Whilst known as a ‘tree boa’, this snake is less arboreal than other tree boas, using trees only when hunting. It is a nocturnal snake, feeding on small mammals and birds, seeking them out using the heat-sensitive pits around its mouth that enable it to hunt for warm-blooded prey in complete darkness. The victims, once captured, are constricted by the powerful coils of the boa which tighten as the prey struggles, restricting the blood flow to the heart and ultimately causing circulatory failure. Boas are not venomous.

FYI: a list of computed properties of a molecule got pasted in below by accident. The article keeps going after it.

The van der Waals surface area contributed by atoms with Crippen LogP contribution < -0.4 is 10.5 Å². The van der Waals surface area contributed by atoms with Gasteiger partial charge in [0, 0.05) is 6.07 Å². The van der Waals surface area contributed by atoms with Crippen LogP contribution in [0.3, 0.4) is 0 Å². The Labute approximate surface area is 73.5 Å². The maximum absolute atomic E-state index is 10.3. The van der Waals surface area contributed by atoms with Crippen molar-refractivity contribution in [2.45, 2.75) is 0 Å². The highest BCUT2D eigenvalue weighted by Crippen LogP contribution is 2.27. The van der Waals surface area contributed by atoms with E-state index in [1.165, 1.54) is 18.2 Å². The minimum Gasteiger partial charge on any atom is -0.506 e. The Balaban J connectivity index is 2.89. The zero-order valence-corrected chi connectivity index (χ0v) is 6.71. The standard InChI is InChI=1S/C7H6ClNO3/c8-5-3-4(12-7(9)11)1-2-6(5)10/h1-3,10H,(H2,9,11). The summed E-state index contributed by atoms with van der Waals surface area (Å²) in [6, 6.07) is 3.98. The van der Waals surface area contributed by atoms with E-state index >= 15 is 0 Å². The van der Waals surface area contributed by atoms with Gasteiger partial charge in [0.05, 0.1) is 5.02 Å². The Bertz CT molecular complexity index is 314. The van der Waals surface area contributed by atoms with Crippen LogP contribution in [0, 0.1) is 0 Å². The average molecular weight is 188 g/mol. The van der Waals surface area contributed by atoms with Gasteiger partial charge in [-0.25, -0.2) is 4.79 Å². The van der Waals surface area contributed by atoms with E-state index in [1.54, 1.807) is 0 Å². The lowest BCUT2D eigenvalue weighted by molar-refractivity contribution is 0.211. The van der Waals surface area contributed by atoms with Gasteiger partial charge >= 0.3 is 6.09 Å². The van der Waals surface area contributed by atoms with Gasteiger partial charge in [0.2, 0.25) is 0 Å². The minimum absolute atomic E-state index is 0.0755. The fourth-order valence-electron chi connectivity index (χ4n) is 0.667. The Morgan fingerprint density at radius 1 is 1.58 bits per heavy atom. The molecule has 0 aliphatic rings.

Boas all give birth to live young - the Madagascar tree boa usually gives birth to fewer than 12 offspring at a time. Pregnancy lasts for six months and the young emerge at just 25 cm long and are red in colour. They attain their adult colours gradually throughout their first year of life (2).